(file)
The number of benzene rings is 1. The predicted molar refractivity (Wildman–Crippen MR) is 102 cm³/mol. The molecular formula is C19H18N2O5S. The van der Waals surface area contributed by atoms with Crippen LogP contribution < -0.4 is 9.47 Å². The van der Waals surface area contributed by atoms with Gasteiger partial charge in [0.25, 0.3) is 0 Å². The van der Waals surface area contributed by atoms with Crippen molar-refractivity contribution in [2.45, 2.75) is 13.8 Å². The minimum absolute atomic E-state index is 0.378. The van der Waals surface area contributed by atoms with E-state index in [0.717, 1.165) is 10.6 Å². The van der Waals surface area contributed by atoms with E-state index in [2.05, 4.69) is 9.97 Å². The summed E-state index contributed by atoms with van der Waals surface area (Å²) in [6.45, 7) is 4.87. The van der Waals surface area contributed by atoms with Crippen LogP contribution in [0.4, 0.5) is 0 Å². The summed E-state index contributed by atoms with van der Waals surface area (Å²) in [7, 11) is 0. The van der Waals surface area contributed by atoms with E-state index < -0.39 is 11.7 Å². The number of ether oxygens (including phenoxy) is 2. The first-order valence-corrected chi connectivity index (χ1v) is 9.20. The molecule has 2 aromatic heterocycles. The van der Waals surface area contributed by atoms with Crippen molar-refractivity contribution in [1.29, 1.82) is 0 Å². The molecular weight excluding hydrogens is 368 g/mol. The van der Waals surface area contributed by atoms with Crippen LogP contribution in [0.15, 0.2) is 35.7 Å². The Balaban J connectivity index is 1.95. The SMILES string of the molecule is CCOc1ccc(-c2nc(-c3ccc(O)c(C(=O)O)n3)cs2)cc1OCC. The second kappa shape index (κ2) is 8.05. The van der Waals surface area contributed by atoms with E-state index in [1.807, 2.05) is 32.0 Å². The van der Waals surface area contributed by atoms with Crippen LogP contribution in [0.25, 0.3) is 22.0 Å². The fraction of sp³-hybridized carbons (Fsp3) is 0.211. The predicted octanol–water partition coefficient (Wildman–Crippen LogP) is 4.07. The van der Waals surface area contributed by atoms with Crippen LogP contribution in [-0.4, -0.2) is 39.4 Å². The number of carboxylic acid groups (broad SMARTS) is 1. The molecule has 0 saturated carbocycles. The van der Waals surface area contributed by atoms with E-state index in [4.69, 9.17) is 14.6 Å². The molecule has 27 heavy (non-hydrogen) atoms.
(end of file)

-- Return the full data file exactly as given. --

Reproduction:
The number of benzene rings is 1. The predicted molar refractivity (Wildman–Crippen MR) is 102 cm³/mol. The molecular formula is C19H18N2O5S. The van der Waals surface area contributed by atoms with Crippen LogP contribution < -0.4 is 9.47 Å². The van der Waals surface area contributed by atoms with Gasteiger partial charge in [0.25, 0.3) is 0 Å². The van der Waals surface area contributed by atoms with Crippen molar-refractivity contribution in [2.45, 2.75) is 13.8 Å². The minimum absolute atomic E-state index is 0.378. The van der Waals surface area contributed by atoms with E-state index in [0.717, 1.165) is 10.6 Å². The van der Waals surface area contributed by atoms with E-state index in [2.05, 4.69) is 9.97 Å². The summed E-state index contributed by atoms with van der Waals surface area (Å²) in [6.45, 7) is 4.87. The van der Waals surface area contributed by atoms with Crippen LogP contribution in [0.4, 0.5) is 0 Å². The summed E-state index contributed by atoms with van der Waals surface area (Å²) in [7, 11) is 0. The van der Waals surface area contributed by atoms with E-state index < -0.39 is 11.7 Å². The number of ether oxygens (including phenoxy) is 2. The first-order valence-corrected chi connectivity index (χ1v) is 9.20. The molecule has 2 aromatic heterocycles. The van der Waals surface area contributed by atoms with Crippen molar-refractivity contribution in [1.29, 1.82) is 0 Å². The molecular weight excluding hydrogens is 368 g/mol. The van der Waals surface area contributed by atoms with Crippen LogP contribution in [0.15, 0.2) is 35.7 Å². The Balaban J connectivity index is 1.95. The SMILES string of the molecule is CCOc1ccc(-c2nc(-c3ccc(O)c(C(=O)O)n3)cs2)cc1OCC. The second kappa shape index (κ2) is 8.05. The van der Waals surface area contributed by atoms with E-state index in [1.807, 2.05) is 32.0 Å². The van der Waals surface area contributed by atoms with Crippen LogP contribution in [0.25, 0.3) is 22.0 Å². The fraction of sp³-hybridized carbons (Fsp3) is 0.211. The predicted octanol–water partition coefficient (Wildman–Crippen LogP) is 4.07. The van der Waals surface area contributed by atoms with Crippen LogP contribution in [-0.4, -0.2) is 39.4 Å². The number of carboxylic acid groups (broad SMARTS) is 1. The molecule has 0 saturated carbocycles. The van der Waals surface area contributed by atoms with E-state index in [4.69, 9.17) is 14.6 Å². The molecule has 27 heavy (non-hydrogen) atoms.